BOS wants to hear more before taking a position on meal taxes

by beth on November 6, 2019

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Above: Advisory’s Chair presented to selectmen the committee’s recommendation to adopt a local meal tax. (image cropped from SAM video)

Last night, the Advisory Committee made its case for asking Town Meeting to add a local tax to meals at Southborough restaurants. The Chair argued that the additional revenue would ease residents’ tax burden without hurting local businesses. Selectmen opted to wait until they hear more from restaurants in town.

As I previously posted, Advisory unanimously voted to support the option. If adopted, eateries would round sales tax up to 7%. The state would pass on the additional revenue to the Town.

Advisory Chair Kathy Cook reported that Hopkinton is the only surrounding town without the tax. Rebutting concerns that it would add to residents’ taxes, Cook said that most of us are subsidizing taxes in neighboring towns when we eat there. Adding revenue from customers passing through would means neighbors would now also subsidize our taxes.

Cook stressed that Advisory doesn’t want more revenue to allow increasing the Town budget. (Vice Chair Chelsea Marie Malinowski later emphasized that they are working to reduce Town spending.) The committee is looking for a way to shift more of the budget burden from property taxes to other revenue streams. Members liked the meals tax because it would bring in $120,000, with part of it paid for by non-residents. Upon questioning, she responded there is no way to quantify how much of would be from out-of-towners.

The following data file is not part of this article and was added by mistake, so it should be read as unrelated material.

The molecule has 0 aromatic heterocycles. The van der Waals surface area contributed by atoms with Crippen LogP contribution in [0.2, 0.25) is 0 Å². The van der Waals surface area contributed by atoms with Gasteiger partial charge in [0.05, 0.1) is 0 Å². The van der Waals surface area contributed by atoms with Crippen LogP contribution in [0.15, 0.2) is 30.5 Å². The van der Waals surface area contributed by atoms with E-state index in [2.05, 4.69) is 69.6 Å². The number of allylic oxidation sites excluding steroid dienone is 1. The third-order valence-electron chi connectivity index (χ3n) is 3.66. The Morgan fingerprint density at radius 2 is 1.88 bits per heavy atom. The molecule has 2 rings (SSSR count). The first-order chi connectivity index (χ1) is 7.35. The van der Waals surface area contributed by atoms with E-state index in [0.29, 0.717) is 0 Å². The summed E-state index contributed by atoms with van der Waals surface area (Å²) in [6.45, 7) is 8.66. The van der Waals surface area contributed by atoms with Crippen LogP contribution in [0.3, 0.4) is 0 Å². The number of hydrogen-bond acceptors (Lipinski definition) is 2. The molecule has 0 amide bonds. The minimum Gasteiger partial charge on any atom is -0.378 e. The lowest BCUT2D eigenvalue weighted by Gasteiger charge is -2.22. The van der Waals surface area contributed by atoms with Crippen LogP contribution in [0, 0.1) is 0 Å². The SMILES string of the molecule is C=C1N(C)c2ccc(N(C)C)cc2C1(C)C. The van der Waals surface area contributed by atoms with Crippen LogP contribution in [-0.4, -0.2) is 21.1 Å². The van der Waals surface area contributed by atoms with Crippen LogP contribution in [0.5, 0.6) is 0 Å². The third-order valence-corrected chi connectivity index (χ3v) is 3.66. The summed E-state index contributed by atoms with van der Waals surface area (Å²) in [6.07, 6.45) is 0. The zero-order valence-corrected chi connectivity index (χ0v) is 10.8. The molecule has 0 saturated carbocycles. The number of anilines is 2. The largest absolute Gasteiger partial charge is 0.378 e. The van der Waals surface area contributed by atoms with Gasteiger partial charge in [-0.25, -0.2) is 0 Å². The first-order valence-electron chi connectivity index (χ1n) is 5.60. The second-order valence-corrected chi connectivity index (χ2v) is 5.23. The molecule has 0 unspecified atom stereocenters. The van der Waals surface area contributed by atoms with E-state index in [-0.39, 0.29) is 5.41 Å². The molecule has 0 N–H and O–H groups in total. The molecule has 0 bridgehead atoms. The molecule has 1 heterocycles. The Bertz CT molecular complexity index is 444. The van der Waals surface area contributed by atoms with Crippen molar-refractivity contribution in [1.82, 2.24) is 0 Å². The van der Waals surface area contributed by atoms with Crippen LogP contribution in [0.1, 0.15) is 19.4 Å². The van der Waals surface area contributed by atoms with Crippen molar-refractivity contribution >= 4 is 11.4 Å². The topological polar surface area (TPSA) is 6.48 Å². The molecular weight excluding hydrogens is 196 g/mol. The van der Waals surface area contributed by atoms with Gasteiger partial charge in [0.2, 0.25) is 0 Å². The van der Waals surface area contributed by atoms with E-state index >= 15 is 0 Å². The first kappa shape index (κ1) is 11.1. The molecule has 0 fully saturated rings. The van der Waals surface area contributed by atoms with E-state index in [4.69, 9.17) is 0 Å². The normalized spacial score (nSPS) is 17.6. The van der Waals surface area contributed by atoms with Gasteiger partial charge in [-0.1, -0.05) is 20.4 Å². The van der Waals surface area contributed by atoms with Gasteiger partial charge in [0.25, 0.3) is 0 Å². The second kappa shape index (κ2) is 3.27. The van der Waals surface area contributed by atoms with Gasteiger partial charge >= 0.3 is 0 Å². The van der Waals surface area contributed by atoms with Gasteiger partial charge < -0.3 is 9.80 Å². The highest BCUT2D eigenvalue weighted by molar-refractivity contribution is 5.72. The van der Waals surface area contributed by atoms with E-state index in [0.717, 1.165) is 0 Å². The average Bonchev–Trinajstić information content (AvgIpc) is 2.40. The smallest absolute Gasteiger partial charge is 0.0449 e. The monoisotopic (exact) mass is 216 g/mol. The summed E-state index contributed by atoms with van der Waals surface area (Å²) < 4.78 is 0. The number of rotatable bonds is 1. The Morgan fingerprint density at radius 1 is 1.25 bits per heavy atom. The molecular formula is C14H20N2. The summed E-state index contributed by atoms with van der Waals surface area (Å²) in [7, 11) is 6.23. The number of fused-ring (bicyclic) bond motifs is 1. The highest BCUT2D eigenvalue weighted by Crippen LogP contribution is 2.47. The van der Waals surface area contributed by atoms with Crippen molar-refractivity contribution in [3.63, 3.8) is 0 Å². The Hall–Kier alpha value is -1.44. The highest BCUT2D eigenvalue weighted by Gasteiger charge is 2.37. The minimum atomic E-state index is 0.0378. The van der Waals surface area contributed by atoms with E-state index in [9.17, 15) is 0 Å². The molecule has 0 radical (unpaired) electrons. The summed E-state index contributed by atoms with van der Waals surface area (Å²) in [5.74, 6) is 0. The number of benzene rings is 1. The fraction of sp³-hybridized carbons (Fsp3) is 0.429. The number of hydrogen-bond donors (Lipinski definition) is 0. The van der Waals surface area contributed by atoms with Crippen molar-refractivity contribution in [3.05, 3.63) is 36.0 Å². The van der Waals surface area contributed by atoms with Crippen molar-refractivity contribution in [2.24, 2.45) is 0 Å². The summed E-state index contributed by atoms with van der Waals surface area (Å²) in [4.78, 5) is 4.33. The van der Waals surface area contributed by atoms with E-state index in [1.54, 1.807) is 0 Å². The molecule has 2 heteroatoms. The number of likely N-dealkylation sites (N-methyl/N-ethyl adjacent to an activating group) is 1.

The Advisory chair urged that the pass through tax increase was unlikely to hurt local restaurants. She didn’t believe that the small increase would impact whether people eat in town or elsewhere. Cook referred to a 4 cent charge added to a $5 Starbucks coffee and 38 cents added to a $50 dollar dinner bill at ¡Hola!. She doubted that people looking to avoid the tax would foot the extra gas to drive to Hopkinton.

Selectman Dan Kolenda was openly skeptical of the tax. He was concerned that residents would see it as one more way the town was increasing their taxes and that money taken would be wasted. He wondered about a slippery slope where the Town would just keep adding other small tax revenues (e.g., landscaping services tax, millionaires tax, trash pickup tax). He also worried about the perception of businesses, when the Town is struggling to fill vacancies.

Other selectmen showed caution. They asked for Advisory to reach out for feedback from restaurants in town. Selectwoman Lisa Braccio said she especially wanted to hear from restaurants downtown, already impacted by the Main Street project. If they opposed, she would like to hear their reasons.

Cook acknowledged that that they would likely oppose it. Comments that night appeared to bear that out. 

Anecdotally, Kolenda shared that four restaurants he spoke with didn’t support it. Economic Development Committee member Chris Robbins said he spoke with a restaurant association and five restaurants, all adamantly opposed. That included the owner of a new pizzeria in town – Zumi. Robbins said that it would cut into businesses’ small margins dealing with “the tightest labor market in history.” He also raised concerns about a softening market and competition with supermarkets and meal home delivery services.

Owen O’Leary’s owner Kevin Gill spoke out against the tax in 2009. He was back last night to oppose it again. Gill said that, ten years ago, when sales tax went up 25% across the state (and even higher in Westborough), it did hurt business. He told selectmen that he has seen a recent decrease in dine-in customers in favor of ordering takeout from the restaurant. He posited that people were avoiding the extra cost of paying tips, which hurts his workers.

Selectmen told them that his feedback was helpful. Advisory was absent for Robbins’ and Gill’s comments. (They were regrouping elsewhere for their regular meeting.) Before leaving, Cook said that the committee would view the video later to see the public response.

In the earlier discussion, Cook also addressed the possibility of earmarking the tax funds. The EDC had discussed the possibility of pursuing a meals tax designated to specific projects – with all or half dedicated to their work. Cook told selectmen that Advisory was against that. She opined that earmarking funds leads to spending more money while not necessarily paying for the things you want the operating budget to cover.